Russia strikes Syria for third day as West warns of escalation

2nd October 2015, Comments 0 comments

Russia carried out a third day of air strikes in Syria on Friday and said it had hit Islamic State's 'capital' as President Vladimir Putin faced mounting international criticism over his military campaign.

Moscow said it had bombed "an IS training camp" and a command post in the IS bastion f Raqa on Thursday, but on Friday it targeted rebel groups opposed to Syrian President Bashar al-Assad.

The US-led coalition urged Russia to stop attacking Syrian opposition forces, warning that it risked escalating the four-year civil war that has already killed up to 250,000 people.

"These military actions constitute a further escalation and will only fuel more extremism and radicalisation," seven countries including the United States, Turkey and Saudi Arabia said in a statement.

"We call on the Russian Federation to immediately cease its attacks on the Syrian opposition and civilians," it added.

Islamic State has seized control of large parts of eastern Syria and northern Iraq and is one of many groups fighting Assad.

Washington and its allies accuse Russia of using what Moscow insists is a campaign against "terrorists" as a pretext to bomb other more moderate groups that oppose Assad.

Some of the groups targeted have been supplied with training and weapons by the United States and its allies.

Several military sources and the Syrian Observatory for Human Rights, a monitoring group, said on Friday Russian air strikes had hit areas controlled by groups other than IS.

A security source said that "Russian planes conducted several strikes on military positions and command centres held by the Army of Conquest in Jisr al-Shughur... and Jabal al-Zawiya in Idlib".

The Observatory said at least 12 IS jihadists were killed in the Raqa attack on Thursday.

- 'Residents afraid' -

Activists and residents of Raqa said IS had cancelled Friday prayers and emptied mosques there, fearing more Russian strikes.

"The residents are very afraid, especially if the Russians are going to operate like regime planes by targeting civilians," said activist Abu Mohammad, who is from Raqa.

Speaking to AFP via the Internet, he said residents were staying indoors, and IS "has started to implement a plan to turn off electricity in a number of areas of the city when planes are overhead".

Putin held talks in Paris on Friday with the leaders of France and Germany, the first time he has met Western leaders since Russia began its dramatic intervention in the Syrian conflict.

Western nations including France say they are prepared to discuss a political solution with elements of the Syrian regime, but insist Assad must leave power.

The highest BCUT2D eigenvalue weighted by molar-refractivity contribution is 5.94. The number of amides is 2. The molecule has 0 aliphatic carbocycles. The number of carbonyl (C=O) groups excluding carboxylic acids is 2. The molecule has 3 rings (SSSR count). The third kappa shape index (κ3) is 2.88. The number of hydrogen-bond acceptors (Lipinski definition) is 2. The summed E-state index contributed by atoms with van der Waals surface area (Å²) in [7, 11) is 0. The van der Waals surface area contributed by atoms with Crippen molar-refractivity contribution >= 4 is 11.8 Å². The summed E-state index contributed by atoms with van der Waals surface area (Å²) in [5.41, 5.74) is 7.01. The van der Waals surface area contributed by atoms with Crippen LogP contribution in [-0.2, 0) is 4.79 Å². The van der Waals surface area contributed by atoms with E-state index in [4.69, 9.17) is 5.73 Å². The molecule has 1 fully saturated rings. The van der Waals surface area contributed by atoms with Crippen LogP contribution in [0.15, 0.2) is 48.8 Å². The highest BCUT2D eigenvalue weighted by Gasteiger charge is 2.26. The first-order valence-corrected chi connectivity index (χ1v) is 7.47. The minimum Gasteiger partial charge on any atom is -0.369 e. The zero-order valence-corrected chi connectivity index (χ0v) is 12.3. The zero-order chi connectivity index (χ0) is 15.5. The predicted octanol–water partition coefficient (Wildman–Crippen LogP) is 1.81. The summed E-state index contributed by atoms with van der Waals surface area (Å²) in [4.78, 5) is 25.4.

Putin, on the other hand, says Assad -- Russia's long term ally -- should stay.

A French diplomatic source said Putin and President Francois Hollande had "tried to find common ground on their opinions on the political transition".

Ahead of the talks, a Putin ally and senior lawmaker said the campaign of Russian air strikes will last for three to four months and will increase in intensity.

"There is always a risk of getting bogged down but in Moscow they're talking about three to four months of operations," Alexei Pushkov, the head of the foreign affairs committee of Russia's lower house of parliament, told France's Europe 1 radio.

Pushkov said more than 2,500 air strikes by the US-led coalition in Syria had failed to inflict significant damage on IS, but Russia's campaign would be more intensive.

"If you do it in a more efficient way, I think you'll see results," he said.

Pushkov refuted suggestions from Western nations that Russian planes were mainly bombing rebel groups opposed to Assad.

"The main target are the Daesh groups situated closest to Damascus," Pushkov insisted.

Syria's foreign minister said Damascus would take part in UN talks aimed at launching formal negotiations on ending its four-year war but will not be bound by their outcome.

Walid Muallem told the UN General Assembly that he understood the talks, proposed by UN envoy Staffan de Mistura, to be "mainly to exchange ideas" and non-binding.

"I would like to announce here that Syria agrees to participate in the four brainstorming committees of experts proposed by the special envoy Staffan de Mistura," said Muallem.

The US-led coalition has been targeting IS for about a year and is carrying out near-daily air strikes in Syria.

© 2015 AFP

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